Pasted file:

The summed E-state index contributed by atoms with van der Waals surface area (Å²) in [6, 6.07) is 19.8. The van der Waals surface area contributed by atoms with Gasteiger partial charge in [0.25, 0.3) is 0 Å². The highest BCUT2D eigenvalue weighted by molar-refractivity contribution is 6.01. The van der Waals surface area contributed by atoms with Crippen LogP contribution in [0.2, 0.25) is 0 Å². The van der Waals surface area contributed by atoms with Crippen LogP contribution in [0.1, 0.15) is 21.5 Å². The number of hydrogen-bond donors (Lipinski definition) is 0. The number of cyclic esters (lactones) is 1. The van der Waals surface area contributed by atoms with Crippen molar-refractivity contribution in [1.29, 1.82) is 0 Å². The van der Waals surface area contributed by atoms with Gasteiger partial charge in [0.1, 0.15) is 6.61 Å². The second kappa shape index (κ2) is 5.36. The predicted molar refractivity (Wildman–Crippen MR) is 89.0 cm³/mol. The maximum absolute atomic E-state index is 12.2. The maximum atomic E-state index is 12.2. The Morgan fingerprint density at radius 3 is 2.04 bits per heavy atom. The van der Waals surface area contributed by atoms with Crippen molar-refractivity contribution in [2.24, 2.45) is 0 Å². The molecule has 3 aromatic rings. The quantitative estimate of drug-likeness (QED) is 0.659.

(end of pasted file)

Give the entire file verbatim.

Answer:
The summed E-state index contributed by atoms with van der Waals surface area (Å²) in [6, 6.07) is 19.8. The van der Waals surface area contributed by atoms with Gasteiger partial charge in [0.25, 0.3) is 0 Å². The highest BCUT2D eigenvalue weighted by molar-refractivity contribution is 6.01. The van der Waals surface area contributed by atoms with Crippen LogP contribution in [0.2, 0.25) is 0 Å². The van der Waals surface area contributed by atoms with Crippen LogP contribution in [0.1, 0.15) is 21.5 Å². The number of hydrogen-bond donors (Lipinski definition) is 0. The number of cyclic esters (lactones) is 1. The van der Waals surface area contributed by atoms with Crippen molar-refractivity contribution in [1.29, 1.82) is 0 Å². The van der Waals surface area contributed by atoms with Gasteiger partial charge in [0.1, 0.15) is 6.61 Å². The second kappa shape index (κ2) is 5.36. The predicted molar refractivity (Wildman–Crippen MR) is 89.0 cm³/mol. The maximum absolute atomic E-state index is 12.2. The maximum atomic E-state index is 12.2. The Morgan fingerprint density at radius 3 is 2.04 bits per heavy atom. The van der Waals surface area contributed by atoms with Crippen molar-refractivity contribution in [2.24, 2.45) is 0 Å². The molecule has 3 aromatic rings. The quantitative estimate of drug-likeness (QED) is 0.659.